New answers tagged

1

Welcome to BB standards hell...... you are about to learn far more than you wanted to about bicycle gearing cranks and chain rings.....The only spec I could find on these was the 1999 model, which used a Shimano BB-UN52, 113mm spindle BB Shell Width 73mm - its pretty common and typical of that era MTB. Your idea of another crank set is a possible ...


2

Frankly, it's going to be hard for random strangers on the internet to determine the extent of damage to carbon fiber from a picture. Be upfront with the seller - tell him you're uncomfortable and would like to have a bike shop take a look at it. Be prepared before hand - find a local, reputable shop, explain the situation and ask them if they'll do the ...


4

Since it's a few seconds with an allen key to pop the stem off and have a look at the inside of the head tube, I suggest doing that. Strongly suggest. If there's any damage to the fibres, or the cracks go deeper than the gel coat, don't buy the bike. If you don't know what that means, or the seller won't let you look, don't buy the bike. Exposed fibres or ...


1

I personally have no experience with carbon fibre. However there are carbon repair specialists who can tell you the damage. Find one of these specialists locally, and ask the seller to get it checked. You should share the results with seller, even if you paid for the testing youself. On no account would I buy the bike and then get it tested. Right now ...


6

My short answer is no. A true dirt jump frame is going to be horrible for short XC riding and even worse for extended 2 to 3 hour rides. You won't be able to get the extension to pedal efficiently and will just end up wearing yourself out standing. I have a dirt jump frame and after only a couple short commutes on it (4 miles) I decided it wasn't worth ...


3

There's a few approaches you could take... I'd say that getting it blasted should be the first step no matter what as chemical strippers can damage alloy frames are very messy and really bad for the environment. Give it a polish with some very fine grit wet/dry paper to polish up the alloy. Then you could use one or a combination of the methods below to ...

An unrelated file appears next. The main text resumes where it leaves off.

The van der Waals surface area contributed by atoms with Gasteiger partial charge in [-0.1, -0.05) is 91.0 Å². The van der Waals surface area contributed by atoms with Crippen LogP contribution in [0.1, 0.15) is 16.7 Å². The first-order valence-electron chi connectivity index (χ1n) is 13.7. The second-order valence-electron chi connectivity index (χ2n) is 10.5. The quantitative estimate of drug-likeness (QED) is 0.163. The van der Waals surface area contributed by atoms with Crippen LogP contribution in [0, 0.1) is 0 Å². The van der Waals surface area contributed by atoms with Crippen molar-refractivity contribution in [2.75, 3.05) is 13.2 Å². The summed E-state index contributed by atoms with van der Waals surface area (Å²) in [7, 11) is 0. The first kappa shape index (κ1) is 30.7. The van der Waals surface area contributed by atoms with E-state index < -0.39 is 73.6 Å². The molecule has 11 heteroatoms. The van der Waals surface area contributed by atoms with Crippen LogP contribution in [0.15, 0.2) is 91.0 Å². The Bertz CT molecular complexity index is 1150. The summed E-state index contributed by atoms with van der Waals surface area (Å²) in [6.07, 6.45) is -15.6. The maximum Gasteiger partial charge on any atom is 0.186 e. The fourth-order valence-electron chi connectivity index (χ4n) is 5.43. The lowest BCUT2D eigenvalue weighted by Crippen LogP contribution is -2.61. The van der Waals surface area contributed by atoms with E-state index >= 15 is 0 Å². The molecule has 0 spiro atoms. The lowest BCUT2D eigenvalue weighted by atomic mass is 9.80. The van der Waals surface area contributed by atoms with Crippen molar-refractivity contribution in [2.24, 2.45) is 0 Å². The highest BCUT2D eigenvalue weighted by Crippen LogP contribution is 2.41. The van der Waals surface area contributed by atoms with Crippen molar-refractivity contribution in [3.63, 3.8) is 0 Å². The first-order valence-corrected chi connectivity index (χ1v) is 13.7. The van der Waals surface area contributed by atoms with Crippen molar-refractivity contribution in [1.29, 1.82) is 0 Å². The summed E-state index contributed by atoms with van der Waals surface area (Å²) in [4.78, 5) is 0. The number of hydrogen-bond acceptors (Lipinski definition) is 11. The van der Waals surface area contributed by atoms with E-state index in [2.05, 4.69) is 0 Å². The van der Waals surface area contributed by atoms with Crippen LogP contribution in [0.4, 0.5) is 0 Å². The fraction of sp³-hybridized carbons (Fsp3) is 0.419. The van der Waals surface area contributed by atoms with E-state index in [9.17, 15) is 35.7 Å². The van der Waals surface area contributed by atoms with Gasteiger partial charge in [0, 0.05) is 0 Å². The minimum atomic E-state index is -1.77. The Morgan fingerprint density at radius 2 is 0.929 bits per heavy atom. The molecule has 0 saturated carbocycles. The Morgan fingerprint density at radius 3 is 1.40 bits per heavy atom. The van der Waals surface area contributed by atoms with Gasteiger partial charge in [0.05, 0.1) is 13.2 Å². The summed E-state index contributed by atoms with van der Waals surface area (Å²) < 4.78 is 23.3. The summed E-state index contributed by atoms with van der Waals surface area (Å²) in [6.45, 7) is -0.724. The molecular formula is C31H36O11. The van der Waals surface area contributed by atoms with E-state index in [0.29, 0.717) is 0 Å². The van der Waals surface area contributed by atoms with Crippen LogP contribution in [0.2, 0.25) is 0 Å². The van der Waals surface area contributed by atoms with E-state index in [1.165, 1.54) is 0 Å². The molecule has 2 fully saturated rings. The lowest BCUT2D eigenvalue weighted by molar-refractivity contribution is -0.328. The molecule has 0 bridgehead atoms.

1

The solution is to sandblast it. Then polish the aluminum with a metal polishing compound before repainting it with a clear finish. This is easy, if detailed and time consuming work.


3

It's steering damper. It prevents your handlebar from self - turning. Increase comfort. Steering damper


2

I'm going to guess that the bike's fork is lacking in follow (ie it has straight forks, or forks without enough bend) so that without the spring, the bike will not self-center. It will likely feel that it wanders over the road and the rider has to actively keep it centered. You probably can't ride hands-free without the spring. The spring provides some ...


15

The purpose of such a steering damper is to stop the front wheel from turning when using a (two-leg) kickstand or while pushing the bike. Not much use otherwise.


3

The Bike you have is a GT VFR BMX bike designed by Dyno, and made of 1020 high tensile steel. These were made for a number of years. One model, 1997, is like this: Your answer is literally in your question.


5

I'd not take this "statement from authority" as an absolute truth. Ask them to prove its impact damage. Depending on your location, there may be ombudsman services or small claims courts where you can pursue them for "failure to honour warranty contract" If the frame is replaced, they will keep the old one and you look after your new one. If the claim ...


0

Given that the cassette is tied to the axle, if the alignment is changing, you have a few possible causes: Freewheel is worn out and has a significant wobble The pivot where the chainstay and frame connect is worn and loose Axle itself is loose, either through the hub, or at the dropouts When applying pressure to the pedal with the brake on, it will ...


2

I have a powder-coated Brompton, that recently had small areas (~2mm) of the finish rubbed down to the steel by cable housings. To deal with this (the area was spotless, the cables had the steel polished bright), I just applied touch-up paint, and let it dry for days. I will smooth it with 1000-grit sandpaper, then apply helicopter tape once this is done. ...


0

Looks like a 70s/80s single-speed bike, or possibly a 3 speed rear internally geared hub. Will be a steel frame and forks. Those brake calipers look somewhat flimsy, and the plastic saddle is definitely non-original, possibly from a BMX or kids bike. Its also possible it was a derailleur bike in the past but has had parts changed. Unless you know its ...



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